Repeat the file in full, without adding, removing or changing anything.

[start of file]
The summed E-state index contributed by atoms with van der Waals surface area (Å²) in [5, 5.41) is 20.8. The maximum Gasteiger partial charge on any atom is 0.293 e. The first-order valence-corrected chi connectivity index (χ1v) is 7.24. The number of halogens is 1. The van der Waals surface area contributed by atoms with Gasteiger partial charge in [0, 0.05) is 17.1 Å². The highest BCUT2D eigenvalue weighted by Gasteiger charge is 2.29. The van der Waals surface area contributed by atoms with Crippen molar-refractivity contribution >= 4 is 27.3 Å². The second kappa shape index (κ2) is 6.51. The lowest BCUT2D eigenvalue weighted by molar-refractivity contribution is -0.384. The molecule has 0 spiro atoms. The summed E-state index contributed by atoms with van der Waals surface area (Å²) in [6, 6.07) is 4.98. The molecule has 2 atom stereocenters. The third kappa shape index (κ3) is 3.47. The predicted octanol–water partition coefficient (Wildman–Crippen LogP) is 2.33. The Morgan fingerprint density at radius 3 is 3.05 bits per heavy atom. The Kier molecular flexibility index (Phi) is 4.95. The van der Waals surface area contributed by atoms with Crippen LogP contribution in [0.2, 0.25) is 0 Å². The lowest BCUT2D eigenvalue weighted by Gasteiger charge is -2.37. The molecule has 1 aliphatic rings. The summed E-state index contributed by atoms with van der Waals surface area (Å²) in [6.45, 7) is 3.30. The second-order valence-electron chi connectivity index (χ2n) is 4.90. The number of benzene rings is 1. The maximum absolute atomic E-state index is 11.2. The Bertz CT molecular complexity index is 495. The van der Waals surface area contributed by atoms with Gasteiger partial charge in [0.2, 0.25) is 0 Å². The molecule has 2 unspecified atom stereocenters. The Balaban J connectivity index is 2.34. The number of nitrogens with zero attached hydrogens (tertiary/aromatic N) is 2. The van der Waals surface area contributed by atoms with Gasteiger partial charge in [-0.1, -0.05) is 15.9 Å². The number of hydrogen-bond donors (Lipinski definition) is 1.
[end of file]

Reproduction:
The summed E-state index contributed by atoms with van der Waals surface area (Å²) in [5, 5.41) is 20.8. The maximum Gasteiger partial charge on any atom is 0.293 e. The first-order valence-corrected chi connectivity index (χ1v) is 7.24. The number of halogens is 1. The van der Waals surface area contributed by atoms with Gasteiger partial charge in [0, 0.05) is 17.1 Å². The highest BCUT2D eigenvalue weighted by Gasteiger charge is 2.29. The van der Waals surface area contributed by atoms with Crippen molar-refractivity contribution >= 4 is 27.3 Å². The second kappa shape index (κ2) is 6.51. The lowest BCUT2D eigenvalue weighted by molar-refractivity contribution is -0.384. The molecule has 0 spiro atoms. The summed E-state index contributed by atoms with van der Waals surface area (Å²) in [6, 6.07) is 4.98. The molecule has 2 atom stereocenters. The third kappa shape index (κ3) is 3.47. The predicted octanol–water partition coefficient (Wildman–Crippen LogP) is 2.33. The Morgan fingerprint density at radius 3 is 3.05 bits per heavy atom. The Kier molecular flexibility index (Phi) is 4.95. The van der Waals surface area contributed by atoms with Crippen LogP contribution in [0.2, 0.25) is 0 Å². The lowest BCUT2D eigenvalue weighted by Gasteiger charge is -2.37. The molecule has 1 aliphatic rings. The summed E-state index contributed by atoms with van der Waals surface area (Å²) in [6.45, 7) is 3.30. The second-order valence-electron chi connectivity index (χ2n) is 4.90. The number of benzene rings is 1. The maximum absolute atomic E-state index is 11.2. The Bertz CT molecular complexity index is 495. The van der Waals surface area contributed by atoms with Gasteiger partial charge in [0.2, 0.25) is 0 Å². The molecule has 2 unspecified atom stereocenters. The Balaban J connectivity index is 2.34. The number of nitrogens with zero attached hydrogens (tertiary/aromatic N) is 2. The van der Waals surface area contributed by atoms with Gasteiger partial charge in [-0.1, -0.05) is 15.9 Å². The number of hydrogen-bond donors (Lipinski definition) is 1.